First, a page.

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    “Lesser-known Figures of the American Revolution” First Prize – Khamiah Quinones

    Khamiah Quinones

    Lydia Darragh:
    An Important Revolutionist

    Lydia Barrington Darragh was born in Dublin, Ireland in 1729. Lydia Barrington married William Darragh, a friend of her family, in 1753. After a few years, the Darragh’s moved to a Quaker community in Philadelphia. William worked as a tutor while Lydia stayed at home and, together, they raised 5 children. During the American Revolution, most Quakers were neutral and did not support either side, but the Darraghs secretly agreed with the Patriot’s freedom cause.

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    “Lesser-known figures of the American Revolution” Second Prize – Jonah Krasa

    Jonah Krasa

    James Armistead
    How James Armistead went from slave to spy.

    Some time in the 1760’s James Armistead was born on a plantation in Virginia. In 1781 James Armisted became a spy for the French and Americans. He was sent to go into the British camp in Yorktown, Virginia while the Americans and the French were planning to attack Yorktown.

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    Black History Month Essay Contest – First Prize

    An Investment in the Human Soul – by Chloe Coe, PGHS Sophomore

        As the daughter of former slaves, Mary Jane McLeod Bethune only dreamed of creating the change that she and many young African Americans had forever longed to see in the world. On July 10th, 1875, Bethune was born into a family consisting of her mother (Patsy McLeod), her father (Samuel McLeod), and 17 children she would call her siblings. 

    After the civil war, her newly freed mother continued to work for the family that had previously owned her until she was able to buy the cotton farm from said family. Bethune worked alongside her family on the farm until she was able to attend a newly founded boarding school in North Carolina. She was adamant about utilizing these newly granted privileges in order to prove herself to anyone and everyone who had ever doubted an African American child’s abilities and determination. 

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    Black History Month Essay Contest – Second Place

    The Immortal Life of Henrietta Lacks – by Maryam Baryal, PGHS Freshman

    On August 1, 1920, Henrietta Lacks was born in Roanoke, Virginia to a black tobacco farming family. A few years later, her mother passed away during childbirth, leaving Lacks’ father a widower with ten children. Knowing he could not raise them by himself, he moved his family north, to Clover, Virginia, where he divided up the children between his relatives to raise. Henrietta was sent to live with her grandfather who also happened to be raising her cousin named Day. In 1935, at the age of fourteen, Henrietta had a baby boy with her cousin and four years later, they had a daughter. In 1941, the couple decided to get married. 

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    Black History Month Essay Contest – Third Prize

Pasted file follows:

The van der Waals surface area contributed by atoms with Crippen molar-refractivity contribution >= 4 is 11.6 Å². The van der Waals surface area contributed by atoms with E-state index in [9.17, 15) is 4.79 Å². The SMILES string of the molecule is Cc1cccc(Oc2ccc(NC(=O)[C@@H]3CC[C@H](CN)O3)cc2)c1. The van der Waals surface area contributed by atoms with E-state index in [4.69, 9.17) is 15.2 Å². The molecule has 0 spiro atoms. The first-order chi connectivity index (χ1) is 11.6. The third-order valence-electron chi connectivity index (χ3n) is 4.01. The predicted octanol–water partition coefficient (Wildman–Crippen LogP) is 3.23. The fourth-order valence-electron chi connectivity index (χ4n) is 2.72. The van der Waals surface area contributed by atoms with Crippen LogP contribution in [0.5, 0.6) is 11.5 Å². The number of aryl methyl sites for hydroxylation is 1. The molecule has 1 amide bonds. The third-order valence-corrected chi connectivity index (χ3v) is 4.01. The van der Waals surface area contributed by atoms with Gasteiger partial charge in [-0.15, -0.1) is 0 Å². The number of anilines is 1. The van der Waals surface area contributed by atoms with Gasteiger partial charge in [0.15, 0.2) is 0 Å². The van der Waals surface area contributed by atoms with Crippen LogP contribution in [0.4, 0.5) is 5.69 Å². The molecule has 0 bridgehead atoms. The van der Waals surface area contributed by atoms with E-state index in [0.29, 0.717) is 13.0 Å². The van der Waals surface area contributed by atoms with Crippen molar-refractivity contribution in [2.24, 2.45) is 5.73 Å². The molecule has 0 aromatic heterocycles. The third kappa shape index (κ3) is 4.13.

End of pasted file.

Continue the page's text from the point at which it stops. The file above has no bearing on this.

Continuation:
Marshall “Major” Taylor – by William Coen, PGHS Freshman

    Every Sunday morning, I ride a “Greg LeMond” road bicycle, named after a famous cyclist who won multiple Tour de France races in the 1980s. I now believe that instead I should ride a “Major Taylor” road bicycle, if only it existed.

    In the late 1800s and early 1900s, cycling was one of the most popular sports globally and Marshall “Major” Taylor was the fastest sprint cyclist in the world. His greatest of many accomplishments was winning both the one-mile and two-mile sprint races at the 1899 World Championships, held in Montreal. To this day, Taylor is the only African-American to become a world cycling champion. Despite facing unconscionable racism, Taylor persevered, demonstrating his cycling talent in a sport dominated by White men.

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    Why They Will Never Learn

    by Erin Smith

     A doe runs across

    The road, in front of a bus

    Her young fawn follows

    The Ghost of Eliza Tash

    by Rachel Cope

    My parents lived on an old homestead out on Carmel Valley Road for about seventeen years through the 1970’s and the 1980’s. Many scary experiences – creaking noises, inexplicably displaced objects, and general spooks – occurred out on that homestead throughout those seventeen years but none as nerve-racking as the wildfire that my father refers to as the “asshole fire” that was started by their “city slicker” neighbors. The wildfire got so close to their house that they were forced to evacuate immediately. Once the firemen arrived at the property, they noticed that an old lady was hosing down the house, using water from a nearby water tank in attempts prevent the fire from overtaking the house. Multiple times the firemen on the scene told the old woman to leave immediately so that she wouldn’t be harmed by smoke inhalation or be burned by the fast moving flames. But the obstinate woman would not relent from her task of hosing down the house. Frustrated, the firemen eventually gave up their efforts to move the woman away from the house and continued on with the task of putting out the blaze.

    A week later, my mother went to turn on the press pump, which would fill up the water holding tank, and she discovered that the pump was disconnected. Not aware of the old woman and her protective actions, my mother quickly contacted the forestry department to see if the firemen had tapped into their water source during the emergency. The department proceeded to ask the firemen that were credited for putting out the flames if they knew anything about the disconnected pump, and they said no;  however, they did ask if the old lady that was hosing down the house when they arrived at the ranch was doing okay. That curious question led my mother to investigate further, and eventually she discovered that there were no water marks on the property windows or anywhere else where the firemen said that the woman was hosing down the house. My mother, already suspicious about ghostly occurrences around the property, and remembering the history of its original homestead (which was owned by the prominent Tash family) that burned down over a hundred years before the new house was built, concluded that the mysterious firefighter that helped to put out the “asshole” blaze must have been a ghost! To this day, my parents and the firemen on the scene still believe that the ghost of Eliza Tash was protecting the house at 43515 Carmel Valley Road on that day to prevent the same demise that claimed the once cherished Tash family home.